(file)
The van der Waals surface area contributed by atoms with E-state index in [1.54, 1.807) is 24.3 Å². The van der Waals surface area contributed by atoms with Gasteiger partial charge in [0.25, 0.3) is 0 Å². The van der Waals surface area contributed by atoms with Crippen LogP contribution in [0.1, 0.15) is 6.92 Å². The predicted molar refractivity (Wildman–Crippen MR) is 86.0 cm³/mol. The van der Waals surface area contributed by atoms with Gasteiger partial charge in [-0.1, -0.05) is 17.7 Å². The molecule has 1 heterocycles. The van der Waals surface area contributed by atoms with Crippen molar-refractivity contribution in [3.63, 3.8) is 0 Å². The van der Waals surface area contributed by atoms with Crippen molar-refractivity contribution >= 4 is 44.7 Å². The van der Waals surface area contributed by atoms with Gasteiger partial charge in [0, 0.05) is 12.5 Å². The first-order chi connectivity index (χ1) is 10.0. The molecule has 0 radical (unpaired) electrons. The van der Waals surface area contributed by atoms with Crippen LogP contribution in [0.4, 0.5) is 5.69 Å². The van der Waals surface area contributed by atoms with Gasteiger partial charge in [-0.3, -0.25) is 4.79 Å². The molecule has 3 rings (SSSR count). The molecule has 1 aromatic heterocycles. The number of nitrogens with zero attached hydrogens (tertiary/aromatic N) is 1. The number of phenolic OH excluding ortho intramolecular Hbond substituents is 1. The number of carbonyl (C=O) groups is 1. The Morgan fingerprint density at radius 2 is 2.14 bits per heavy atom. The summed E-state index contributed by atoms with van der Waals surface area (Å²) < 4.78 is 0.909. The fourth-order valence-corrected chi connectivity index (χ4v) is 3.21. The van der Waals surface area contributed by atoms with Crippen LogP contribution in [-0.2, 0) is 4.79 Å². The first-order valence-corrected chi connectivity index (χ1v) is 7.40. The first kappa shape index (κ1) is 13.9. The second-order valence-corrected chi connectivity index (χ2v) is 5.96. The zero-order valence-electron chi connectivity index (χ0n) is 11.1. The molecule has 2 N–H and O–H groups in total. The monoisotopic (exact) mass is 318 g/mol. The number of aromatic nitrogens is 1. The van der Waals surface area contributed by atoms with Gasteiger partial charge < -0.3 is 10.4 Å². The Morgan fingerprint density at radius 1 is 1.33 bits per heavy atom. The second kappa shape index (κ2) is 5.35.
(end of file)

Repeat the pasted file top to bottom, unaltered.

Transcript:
The van der Waals surface area contributed by atoms with E-state index in [1.54, 1.807) is 24.3 Å². The van der Waals surface area contributed by atoms with Gasteiger partial charge in [0.25, 0.3) is 0 Å². The van der Waals surface area contributed by atoms with Crippen LogP contribution in [0.1, 0.15) is 6.92 Å². The predicted molar refractivity (Wildman–Crippen MR) is 86.0 cm³/mol. The van der Waals surface area contributed by atoms with Gasteiger partial charge in [-0.1, -0.05) is 17.7 Å². The molecule has 1 heterocycles. The van der Waals surface area contributed by atoms with Crippen molar-refractivity contribution in [3.63, 3.8) is 0 Å². The van der Waals surface area contributed by atoms with Crippen molar-refractivity contribution >= 4 is 44.7 Å². The van der Waals surface area contributed by atoms with Gasteiger partial charge in [0, 0.05) is 12.5 Å². The first-order chi connectivity index (χ1) is 10.0. The molecule has 0 radical (unpaired) electrons. The van der Waals surface area contributed by atoms with Crippen LogP contribution in [0.4, 0.5) is 5.69 Å². The van der Waals surface area contributed by atoms with Gasteiger partial charge in [-0.3, -0.25) is 4.79 Å². The molecule has 3 rings (SSSR count). The molecule has 1 aromatic heterocycles. The number of nitrogens with zero attached hydrogens (tertiary/aromatic N) is 1. The number of phenolic OH excluding ortho intramolecular Hbond substituents is 1. The number of carbonyl (C=O) groups is 1. The Morgan fingerprint density at radius 2 is 2.14 bits per heavy atom. The summed E-state index contributed by atoms with van der Waals surface area (Å²) < 4.78 is 0.909. The fourth-order valence-corrected chi connectivity index (χ4v) is 3.21. The van der Waals surface area contributed by atoms with Crippen LogP contribution in [-0.2, 0) is 4.79 Å². The first-order valence-corrected chi connectivity index (χ1v) is 7.40. The first kappa shape index (κ1) is 13.9. The second-order valence-corrected chi connectivity index (χ2v) is 5.96. The zero-order valence-electron chi connectivity index (χ0n) is 11.1. The molecule has 2 N–H and O–H groups in total. The monoisotopic (exact) mass is 318 g/mol. The number of aromatic nitrogens is 1. The van der Waals surface area contributed by atoms with Gasteiger partial charge < -0.3 is 10.4 Å². The Morgan fingerprint density at radius 1 is 1.33 bits per heavy atom. The second kappa shape index (κ2) is 5.35.